Understanding Spousal IRAs

Save for Retirement with Spousal IRA Contributions

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Many people leave paid employment to spend time on family responsibilities. It's important work, and it can come with a retirement plan: a spousal IRA.

Under current law, most couples can contribute up to $5,500 each to their IRAs for 2016 and 2017 as long as their combined compensation is at least $11,000 for the year in which contributions are made. This means that the spouse with lower or no compensation can contribute $5,500 to a retirement plan for 2016 and 2017. That amount goes up to $6,500 when that person turns 50, and the plan can be set up as either a Roth IRA or a Traditional IRA.

Spousal IRA contributions are reported to the IRS each year on your joint federal income tax return. If you or your spouse is covered by an employer plan, a contribution to a spousal Traditional IRA may be limited for a deduction from federal income taxes. Couples can take a full deduction if their combined adjusted gross income is below $184,000 (2016) or $186,000 (2017) and a partial deduction if it is between $184,000 and $194,000 (2016) or $186,000 and $196,000 (2017).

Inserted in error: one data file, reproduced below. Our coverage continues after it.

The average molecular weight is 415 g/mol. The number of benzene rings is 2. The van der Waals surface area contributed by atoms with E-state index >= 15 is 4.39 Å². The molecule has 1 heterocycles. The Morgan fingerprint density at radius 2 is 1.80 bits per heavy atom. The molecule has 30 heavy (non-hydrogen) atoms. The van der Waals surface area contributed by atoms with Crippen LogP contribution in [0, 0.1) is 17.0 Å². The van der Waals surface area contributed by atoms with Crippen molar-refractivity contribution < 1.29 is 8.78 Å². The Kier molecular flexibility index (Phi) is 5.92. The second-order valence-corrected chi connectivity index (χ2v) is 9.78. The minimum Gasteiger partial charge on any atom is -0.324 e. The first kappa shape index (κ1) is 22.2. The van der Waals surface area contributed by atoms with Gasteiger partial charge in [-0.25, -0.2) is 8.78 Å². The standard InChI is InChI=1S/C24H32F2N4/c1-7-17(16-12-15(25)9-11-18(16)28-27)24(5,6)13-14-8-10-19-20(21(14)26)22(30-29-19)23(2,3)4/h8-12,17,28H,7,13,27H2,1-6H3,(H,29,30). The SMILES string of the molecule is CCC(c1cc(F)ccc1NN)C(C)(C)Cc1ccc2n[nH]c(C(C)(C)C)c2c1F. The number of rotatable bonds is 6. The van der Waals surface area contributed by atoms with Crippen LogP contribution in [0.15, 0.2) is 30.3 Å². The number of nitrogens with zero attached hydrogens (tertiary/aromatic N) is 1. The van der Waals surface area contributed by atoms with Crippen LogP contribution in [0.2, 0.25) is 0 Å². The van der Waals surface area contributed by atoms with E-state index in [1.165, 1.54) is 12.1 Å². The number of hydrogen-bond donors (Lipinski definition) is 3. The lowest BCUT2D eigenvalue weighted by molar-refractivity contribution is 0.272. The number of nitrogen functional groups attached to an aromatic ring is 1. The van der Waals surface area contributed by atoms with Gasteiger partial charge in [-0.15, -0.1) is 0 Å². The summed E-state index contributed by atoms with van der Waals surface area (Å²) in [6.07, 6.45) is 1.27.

If you can deduct the Traditional IRA contribution, then you will pay taxes on the deductible contribution and earnings when you draw on them in retirement. If you can't deduct the contribution now, then you won't have to pay taxes on the non-deductible contributions in the future. If a couple's joint income is $194,000 (2016) or $196,000 (2017) or more, they are not eligible to make Roth IRA contributions under the spousal rules. IRA contributions can be made until the tax filing deadline for the year on April 15th (without extensions).

Even if you can't deduct the spousal IRA contribution, because your family income is too high or because you choose a Roth IRA instead of a Traditional IRA, consider making it anyway, to help provide for your family's financial future.



Neither State Farm nor its agents provide tax or legal advice.